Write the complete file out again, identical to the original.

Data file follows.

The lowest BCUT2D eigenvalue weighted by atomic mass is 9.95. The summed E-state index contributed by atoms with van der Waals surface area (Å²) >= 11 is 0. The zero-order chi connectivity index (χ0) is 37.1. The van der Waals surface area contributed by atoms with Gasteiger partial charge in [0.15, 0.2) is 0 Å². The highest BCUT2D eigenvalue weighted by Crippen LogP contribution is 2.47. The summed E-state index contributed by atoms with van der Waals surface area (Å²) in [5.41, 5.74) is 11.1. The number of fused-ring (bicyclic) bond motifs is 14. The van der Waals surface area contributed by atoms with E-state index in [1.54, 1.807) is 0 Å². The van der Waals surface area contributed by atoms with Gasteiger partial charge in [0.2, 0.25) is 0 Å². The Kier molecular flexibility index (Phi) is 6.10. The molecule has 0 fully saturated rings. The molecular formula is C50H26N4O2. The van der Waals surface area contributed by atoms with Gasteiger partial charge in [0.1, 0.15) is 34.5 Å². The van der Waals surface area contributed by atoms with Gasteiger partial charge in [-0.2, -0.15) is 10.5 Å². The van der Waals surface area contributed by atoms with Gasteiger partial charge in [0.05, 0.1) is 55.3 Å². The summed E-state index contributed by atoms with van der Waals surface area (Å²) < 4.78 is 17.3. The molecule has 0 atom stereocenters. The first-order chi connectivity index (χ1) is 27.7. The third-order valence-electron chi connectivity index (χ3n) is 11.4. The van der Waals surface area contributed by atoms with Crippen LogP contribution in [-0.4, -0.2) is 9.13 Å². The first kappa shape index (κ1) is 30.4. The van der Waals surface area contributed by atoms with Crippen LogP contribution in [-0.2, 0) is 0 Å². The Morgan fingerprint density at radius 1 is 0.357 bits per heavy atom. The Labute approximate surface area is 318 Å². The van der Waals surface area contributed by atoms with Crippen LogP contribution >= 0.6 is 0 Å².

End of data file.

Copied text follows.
The lowest BCUT2D eigenvalue weighted by atomic mass is 9.95. The summed E-state index contributed by atoms with van der Waals surface area (Å²) >= 11 is 0. The zero-order chi connectivity index (χ0) is 37.1. The van der Waals surface area contributed by atoms with Gasteiger partial charge in [0.15, 0.2) is 0 Å². The highest BCUT2D eigenvalue weighted by Crippen LogP contribution is 2.47. The summed E-state index contributed by atoms with van der Waals surface area (Å²) in [5.41, 5.74) is 11.1. The number of fused-ring (bicyclic) bond motifs is 14. The van der Waals surface area contributed by atoms with E-state index in [1.54, 1.807) is 0 Å². The van der Waals surface area contributed by atoms with Gasteiger partial charge in [0.2, 0.25) is 0 Å². The Kier molecular flexibility index (Phi) is 6.10. The molecule has 0 fully saturated rings. The molecular formula is C50H26N4O2. The van der Waals surface area contributed by atoms with Gasteiger partial charge in [0.1, 0.15) is 34.5 Å². The van der Waals surface area contributed by atoms with Gasteiger partial charge in [-0.2, -0.15) is 10.5 Å². The van der Waals surface area contributed by atoms with Gasteiger partial charge in [0.05, 0.1) is 55.3 Å². The summed E-state index contributed by atoms with van der Waals surface area (Å²) < 4.78 is 17.3. The molecule has 0 atom stereocenters. The first-order chi connectivity index (χ1) is 27.7. The third-order valence-electron chi connectivity index (χ3n) is 11.4. The van der Waals surface area contributed by atoms with Crippen LogP contribution in [-0.4, -0.2) is 9.13 Å². The first kappa shape index (κ1) is 30.4. The van der Waals surface area contributed by atoms with Crippen LogP contribution in [-0.2, 0) is 0 Å². The Morgan fingerprint density at radius 1 is 0.357 bits per heavy atom. The Labute approximate surface area is 318 Å². The van der Waals surface area contributed by atoms with Crippen LogP contribution >= 0.6 is 0 Å².